“This was the last time colours were carried into battle and the troops wore elaborate uniforms. Modern war is too messy and the fire-power is too great to make a game interesting.”
He makes his own soldiers, mostly out of lead, moulded in plasticine and baked in a gas cooker. In the three and a half years since he took up the wargame he has collected 7000 soldiers ranging from Spartans to commandos.
A battle often last longer than a test match – and an entire war can linger on for years.
Playing against a Southampton accountant, Mr. Featherstone fought every ditch of the American Civil war over two years. This ended with the Federal troops screaming for mercy outside Washington.
“We sometimes get results like that because we can avoid the mistakes made by the losing side. The Indian Mutimy, for instance, always ends up with the total defeat of the British. We try to be as realistic as possible, but there are limits.”
Mr Featherstones’ version of the war games works like this.
The two opposing generals work out their first manoeuvres on maps, each trying to outwit the other, until they area ready to do battle. This usually happens at the same place as the original life-size battle.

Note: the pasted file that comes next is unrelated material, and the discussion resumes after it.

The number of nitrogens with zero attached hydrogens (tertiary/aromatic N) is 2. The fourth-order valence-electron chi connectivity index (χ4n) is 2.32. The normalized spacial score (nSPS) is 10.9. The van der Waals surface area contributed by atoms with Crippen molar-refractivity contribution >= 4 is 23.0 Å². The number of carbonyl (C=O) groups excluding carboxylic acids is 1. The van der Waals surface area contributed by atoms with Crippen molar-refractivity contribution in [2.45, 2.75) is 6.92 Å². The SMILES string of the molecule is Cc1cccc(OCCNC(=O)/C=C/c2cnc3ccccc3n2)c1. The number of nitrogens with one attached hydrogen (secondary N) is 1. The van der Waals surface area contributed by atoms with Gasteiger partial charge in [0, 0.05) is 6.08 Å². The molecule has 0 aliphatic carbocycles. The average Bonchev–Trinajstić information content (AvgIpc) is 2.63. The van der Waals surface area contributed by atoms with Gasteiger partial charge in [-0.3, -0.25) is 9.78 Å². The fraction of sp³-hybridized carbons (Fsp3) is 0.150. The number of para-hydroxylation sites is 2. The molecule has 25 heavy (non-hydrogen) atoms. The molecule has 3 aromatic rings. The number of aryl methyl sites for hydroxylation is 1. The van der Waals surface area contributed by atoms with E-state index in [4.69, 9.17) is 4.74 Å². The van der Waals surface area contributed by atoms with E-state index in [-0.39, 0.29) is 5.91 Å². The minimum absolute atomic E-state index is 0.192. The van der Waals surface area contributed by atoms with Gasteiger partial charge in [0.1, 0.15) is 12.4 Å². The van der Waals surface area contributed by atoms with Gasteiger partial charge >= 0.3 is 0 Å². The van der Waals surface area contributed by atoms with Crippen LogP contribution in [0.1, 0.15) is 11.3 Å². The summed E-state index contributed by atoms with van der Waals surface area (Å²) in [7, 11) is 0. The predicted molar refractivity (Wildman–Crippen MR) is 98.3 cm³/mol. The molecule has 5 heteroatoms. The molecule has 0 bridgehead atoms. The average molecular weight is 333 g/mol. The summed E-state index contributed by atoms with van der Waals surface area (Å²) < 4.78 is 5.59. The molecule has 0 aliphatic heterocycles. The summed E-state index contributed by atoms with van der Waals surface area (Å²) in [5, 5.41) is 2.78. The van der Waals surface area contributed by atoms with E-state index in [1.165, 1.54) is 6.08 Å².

They then go upstairs where Mr Featherstone has a table laid out with wet sand. The terrain is moulded and painted and a screen put across the middle so that the generals can deploy their forces in secrecy.
The screen is taken away and … bang. Well not quite bang. A wargame, like chess, moves very slowly and the contestants are lucky if they get through five moves in an evening.
Everything is taken into account. If a general loses two battles in a row he is deposed and the morale of his army goes down appropriately.
Troops moving across rough country are put at a disadvantage and special account is taken of things like fatigue, disease, fear and panic.